pmmbok t1_itz99mv wrote

It will take decades before the better and always better ethos of tsm is internalized by a new player..


DjScenester t1_itzg3ko wrote

Source? Because I have a feeling in five years we will be good


pmmbok t1_iu1t9wf wrote

No source. Just an opinion. From life. It takes a while to build a culture of excellence.


saberline152 t1_itzg92h wrote

nah, keep in mind that US weapons need chips and if something were to happen during a conflict they now have their own ability to make the chips necessary. Look at how much it is hurting Russia just to not get the chips they need


CypripediumCalceolus t1_iu0kign wrote

Military chips are very different from competitive commercial tech. Military and aerospace use well-known older tech refined to always work even in the most terrible conditions. Tech from ten years ago is good.


Gberg888 t1_itzirtu wrote

Why do you think the US just passed the chips act? Why do you think there is a massive push to get chips made domestically in the USA?

It's so the usa doesn't have to rely on others to support the USA everything... economy as a whole, tech and developments of tech, and the military...

If the US doesn't have to ship it in and import it then it saves money and is much better protected from a military conflict as we are seeing now.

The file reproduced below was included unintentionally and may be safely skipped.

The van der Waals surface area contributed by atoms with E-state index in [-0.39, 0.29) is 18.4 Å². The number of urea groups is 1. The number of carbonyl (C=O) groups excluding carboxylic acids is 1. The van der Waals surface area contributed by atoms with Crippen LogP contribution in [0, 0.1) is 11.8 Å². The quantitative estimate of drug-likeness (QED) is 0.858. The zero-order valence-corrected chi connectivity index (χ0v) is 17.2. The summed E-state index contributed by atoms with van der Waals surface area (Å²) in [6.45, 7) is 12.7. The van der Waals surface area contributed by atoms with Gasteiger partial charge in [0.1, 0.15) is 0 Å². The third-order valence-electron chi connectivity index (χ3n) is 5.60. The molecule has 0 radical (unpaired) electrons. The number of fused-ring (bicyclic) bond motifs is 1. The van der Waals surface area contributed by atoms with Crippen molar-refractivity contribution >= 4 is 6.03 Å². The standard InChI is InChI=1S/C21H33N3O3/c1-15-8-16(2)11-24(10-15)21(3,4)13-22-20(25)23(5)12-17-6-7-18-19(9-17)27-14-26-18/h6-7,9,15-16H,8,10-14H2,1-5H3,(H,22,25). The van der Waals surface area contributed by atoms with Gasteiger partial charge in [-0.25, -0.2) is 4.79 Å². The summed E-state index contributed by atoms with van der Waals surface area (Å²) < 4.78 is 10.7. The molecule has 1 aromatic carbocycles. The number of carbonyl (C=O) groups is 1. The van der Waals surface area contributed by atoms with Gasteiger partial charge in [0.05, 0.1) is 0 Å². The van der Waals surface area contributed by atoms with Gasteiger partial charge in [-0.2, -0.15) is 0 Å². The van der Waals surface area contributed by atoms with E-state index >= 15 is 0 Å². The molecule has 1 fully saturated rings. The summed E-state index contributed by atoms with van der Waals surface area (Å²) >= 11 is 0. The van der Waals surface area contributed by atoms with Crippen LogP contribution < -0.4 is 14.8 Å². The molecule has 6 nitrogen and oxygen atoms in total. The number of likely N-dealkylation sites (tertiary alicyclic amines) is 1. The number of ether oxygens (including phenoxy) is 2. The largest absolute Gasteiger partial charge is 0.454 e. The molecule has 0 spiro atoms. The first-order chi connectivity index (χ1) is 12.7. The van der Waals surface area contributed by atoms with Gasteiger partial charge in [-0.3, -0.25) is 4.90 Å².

The added benefit is that Taiwan, as much as the US loves it, is at odds with a much bigger trading partner and the other global power, atleast in paper. Removing tension by removing the US reliance on chips manufacturered there helps dramatically... to the detriment of Taiwan of course.

It removes a key point of need for the US paving the way to pull back ambiguity. I bet you'll see a true language shift in the rhetoric by politicians about the defense of Taiwan as soon as that plant is up and going.

"Dos equis" I guarantee it!


eiamhere69 t1_itzigf6 wrote

The waters surrounding Taiwan and other parts of this region are extremely important trade routes.

Not to mention, having a few fabrication plants up and running is not nearly enough to fulfil world wide demand.

The US fans are first and foremost are protection and deterrent, against China taking Taiwan soon. It's well known, this is there long time goal and will inevitably be acted upon at some point.

Taiwan know if they give up all fabrication (not that this can be done quickly), it leaves them wide open, so only a few fabs have been negotiated.